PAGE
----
AUSTIN (KXAN) - Every time one of Austin's emergency rooms on wheels goes out on a call, on board there are two trained paramedics.
"The paramedics we are hiring right now are getting associates degrees, for the most part," said Steve Stewart, president of Austin EMS Union .
That means they get between 800 and 1000 hours of training.
During a Public Safety Commission Meeting on Monday, EMS management, for the first time, publicly confirmed they are talking about staffing changes. Those changes, according to sources, would swap out a paramedic for an emergency medical technician in some, if not all, of Austin's ambulances.
EMTs in the state of Texas need 120 hours of training.
Stewart said they are not entirely opposed to the idea, but they don't know much about it because the City isn't really including them in the discussions.
"I don't know why they would not be wanting to work with us on this issue," Stewart said.
Mike Levy helped create Austin's current EMS system back in the late 1970s; he's also the vice-chair of Austin's Public Safety Commission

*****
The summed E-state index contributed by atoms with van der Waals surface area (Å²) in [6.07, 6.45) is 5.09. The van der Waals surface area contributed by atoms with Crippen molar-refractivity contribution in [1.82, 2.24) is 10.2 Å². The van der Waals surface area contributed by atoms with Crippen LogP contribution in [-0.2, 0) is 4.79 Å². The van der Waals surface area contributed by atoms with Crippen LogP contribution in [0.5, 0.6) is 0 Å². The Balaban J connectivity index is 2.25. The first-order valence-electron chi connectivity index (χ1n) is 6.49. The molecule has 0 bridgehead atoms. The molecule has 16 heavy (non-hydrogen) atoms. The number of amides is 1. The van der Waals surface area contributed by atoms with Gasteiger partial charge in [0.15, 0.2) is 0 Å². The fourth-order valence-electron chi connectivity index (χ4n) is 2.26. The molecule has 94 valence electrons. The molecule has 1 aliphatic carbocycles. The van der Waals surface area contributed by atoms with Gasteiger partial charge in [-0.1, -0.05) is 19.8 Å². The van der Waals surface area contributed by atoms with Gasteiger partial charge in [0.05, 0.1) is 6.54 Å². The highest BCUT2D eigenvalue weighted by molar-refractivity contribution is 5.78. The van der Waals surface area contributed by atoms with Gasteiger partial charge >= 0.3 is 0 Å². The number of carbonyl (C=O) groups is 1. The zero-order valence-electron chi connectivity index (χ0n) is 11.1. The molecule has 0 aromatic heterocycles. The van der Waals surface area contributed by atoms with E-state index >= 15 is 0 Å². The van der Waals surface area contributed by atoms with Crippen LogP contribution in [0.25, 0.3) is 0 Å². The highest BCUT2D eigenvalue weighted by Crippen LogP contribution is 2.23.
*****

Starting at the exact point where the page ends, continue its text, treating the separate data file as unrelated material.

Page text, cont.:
"You don't need to race the patient to the ER, you take the ER to the patient," said Levy.
Levy agrees with the union, and said they must be involved in any future talks regarding staffing changes. But while the union said if done properly the changes could be a good thing, Levy does not agree, especially if the City of Austin is looking at staffing changes as a way to cut cost.
"When you're dealing with human life this is absolutely the wrong place to do cost containment," said Levy.
Stewart said the savings would be roughly $6,000 per position -- savings he hopes the City would then turn around and invest some, into more training.
"If we're going to look at that, changing the staffing model, then I would like to see that it gets done in a positive manner for the citizens and the paramedics," said Stewart.
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